‘Rose’: A voice and a lifetime of memories at the Market Theatre
‘It would be wonderful if the social and political problems surrounding ‘Rose’ were solved and settled, thus forcing the play to be obsolete; but contemporary events, unfortunately, insist on keeping the play as timely as ever,’ said Martin Sherman, the author of ‘Rose’, now on at the Market Theatre in Joburg.
An elderly woman sits alone on a bench, with a handbag and a box of medicines at hand to treat the ailments of old age. As the light illuminates her silhouette, her blue jacket contrasting against the theatre curtain – a costume designed by Margo Snoyman – her first few sentences stop us dead, just like a bullet stopped the young girl she’s describing.
This is the beginning of the story of Rose, a play by Martin Sherman, now revived by the Market Theatre in Joburg. First performed at the Royal National Theatre (now The Dorfman Theatre) in London in 1999, it is storytelling at its purest: a voice, restrained gestures and a lifetime of memories.
In a way, this is also an apt play, with its bare decor and cast of one, at a time where budgets have been cut and health protocols make gatherings at the theatre a challenge.
South African actress – as well as teacher and performance coach – Camilla Waldman, directed by Malcolm Purkey, is magnificent as Rose, a Jewish woman who doesn’t believe in God – and why would she, after all the horrors she’s lived through? Waldman grabs the audience’s attention one story at a time: while her body seems stuck on the bench, words, expressions and arms flow in a constant movement, spinning stories at the audience. Rose is both playful and sparky, waving her hands exuberantly and laughing heartily; and then, in the more sombre moments, a downward flicker of the eyes and a droop of her mouth shift the mood, and suddenly make the hearts heavy.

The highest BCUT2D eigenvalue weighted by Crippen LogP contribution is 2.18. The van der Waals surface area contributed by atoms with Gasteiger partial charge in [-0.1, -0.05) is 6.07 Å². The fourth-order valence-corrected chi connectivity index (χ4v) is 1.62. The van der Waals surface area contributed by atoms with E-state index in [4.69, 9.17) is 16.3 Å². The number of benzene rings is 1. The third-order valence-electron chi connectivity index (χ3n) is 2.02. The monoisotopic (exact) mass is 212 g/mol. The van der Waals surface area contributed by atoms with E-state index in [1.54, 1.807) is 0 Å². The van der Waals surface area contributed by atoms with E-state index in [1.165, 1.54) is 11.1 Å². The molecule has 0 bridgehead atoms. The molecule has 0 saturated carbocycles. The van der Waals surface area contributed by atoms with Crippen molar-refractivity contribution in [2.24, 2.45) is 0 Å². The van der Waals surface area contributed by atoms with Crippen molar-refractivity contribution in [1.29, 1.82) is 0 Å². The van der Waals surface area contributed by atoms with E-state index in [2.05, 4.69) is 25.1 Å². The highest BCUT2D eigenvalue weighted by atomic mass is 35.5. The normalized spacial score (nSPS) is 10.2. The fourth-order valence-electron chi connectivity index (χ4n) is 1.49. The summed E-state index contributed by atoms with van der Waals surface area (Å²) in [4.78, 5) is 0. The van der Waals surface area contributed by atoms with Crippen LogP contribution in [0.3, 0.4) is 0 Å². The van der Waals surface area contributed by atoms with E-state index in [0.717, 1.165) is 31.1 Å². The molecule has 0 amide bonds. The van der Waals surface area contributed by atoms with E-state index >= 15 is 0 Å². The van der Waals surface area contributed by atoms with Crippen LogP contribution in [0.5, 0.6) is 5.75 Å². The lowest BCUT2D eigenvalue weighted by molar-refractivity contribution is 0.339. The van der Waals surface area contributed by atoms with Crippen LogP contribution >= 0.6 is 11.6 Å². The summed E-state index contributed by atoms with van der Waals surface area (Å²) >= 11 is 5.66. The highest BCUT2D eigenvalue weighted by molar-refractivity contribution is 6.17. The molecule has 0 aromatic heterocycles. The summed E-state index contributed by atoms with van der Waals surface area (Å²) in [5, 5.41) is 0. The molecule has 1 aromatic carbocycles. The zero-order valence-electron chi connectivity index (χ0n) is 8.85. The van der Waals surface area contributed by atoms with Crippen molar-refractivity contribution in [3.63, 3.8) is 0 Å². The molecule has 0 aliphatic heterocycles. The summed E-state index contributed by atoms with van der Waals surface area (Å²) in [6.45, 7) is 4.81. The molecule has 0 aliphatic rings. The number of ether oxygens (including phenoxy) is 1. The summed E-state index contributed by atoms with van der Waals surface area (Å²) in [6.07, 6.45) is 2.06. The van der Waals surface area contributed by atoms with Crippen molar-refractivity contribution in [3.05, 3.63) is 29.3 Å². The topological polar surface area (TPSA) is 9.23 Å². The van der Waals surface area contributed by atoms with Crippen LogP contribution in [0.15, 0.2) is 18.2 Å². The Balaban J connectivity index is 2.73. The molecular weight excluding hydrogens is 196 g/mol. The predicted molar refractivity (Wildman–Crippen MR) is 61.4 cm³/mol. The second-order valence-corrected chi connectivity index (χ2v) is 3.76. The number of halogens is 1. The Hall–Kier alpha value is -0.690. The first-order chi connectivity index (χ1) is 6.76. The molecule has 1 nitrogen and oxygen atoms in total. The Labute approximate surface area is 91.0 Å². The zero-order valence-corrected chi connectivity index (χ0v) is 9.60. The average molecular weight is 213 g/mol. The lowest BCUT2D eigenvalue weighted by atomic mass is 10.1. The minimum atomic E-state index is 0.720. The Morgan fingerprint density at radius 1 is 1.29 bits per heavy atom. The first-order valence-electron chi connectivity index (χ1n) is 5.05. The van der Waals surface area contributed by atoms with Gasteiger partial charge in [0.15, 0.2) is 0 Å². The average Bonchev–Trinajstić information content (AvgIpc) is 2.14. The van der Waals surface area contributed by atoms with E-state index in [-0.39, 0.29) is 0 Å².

The brilliantly written script sweeps across the years: this is the story of an entire nation, but shared through the words of one woman; through her descriptions the Nazi invasion of Poland and the living conditions in the ghettos are vividly recreated in our collective mind.
But that’s not all: 80-year-old Rose also joyously talks about sex; at first, it feels a little disconcerting, until it becomes gleefully liberating. The noisy, messy, glorious delight of it with her first husband, then the disappointingly clumsy, inept attempts by her second, which saw her trying to invoke the spirit of her long-lost first husband to revive the thrills. A far younger hippy lover adds to the spice that keeps the memories of this feisty character so entertaining.
In an interview with the UK’s Theatre Weekly, playwright Martin Sherman said he wrote Rose as the millennium was approaching; he wanted to capture the Jewish experience of the last century, but to do so through the eyes of one character rather than to create an epic. “No one wants to write a disposable play,” he said at the time.
Years later, he was saddened to see that war and refugees seeking asylum are still modern humanitarian problems that many countries seem to be refusing to deal with.
“It would be wonderful if the social and political problems surrounding Rose were solved and settled thus forcing the play to be obsolete; but contemporary events, unfortunately, insist on keeping the play as timely as ever,” he said. DM/ML
Rose by Malcolm Purkey runs at the Market Theatre at 7pm from Tuesdays to Saturdays and 3.15pm on Sundays until 16 May. Tickets from Webtickets.
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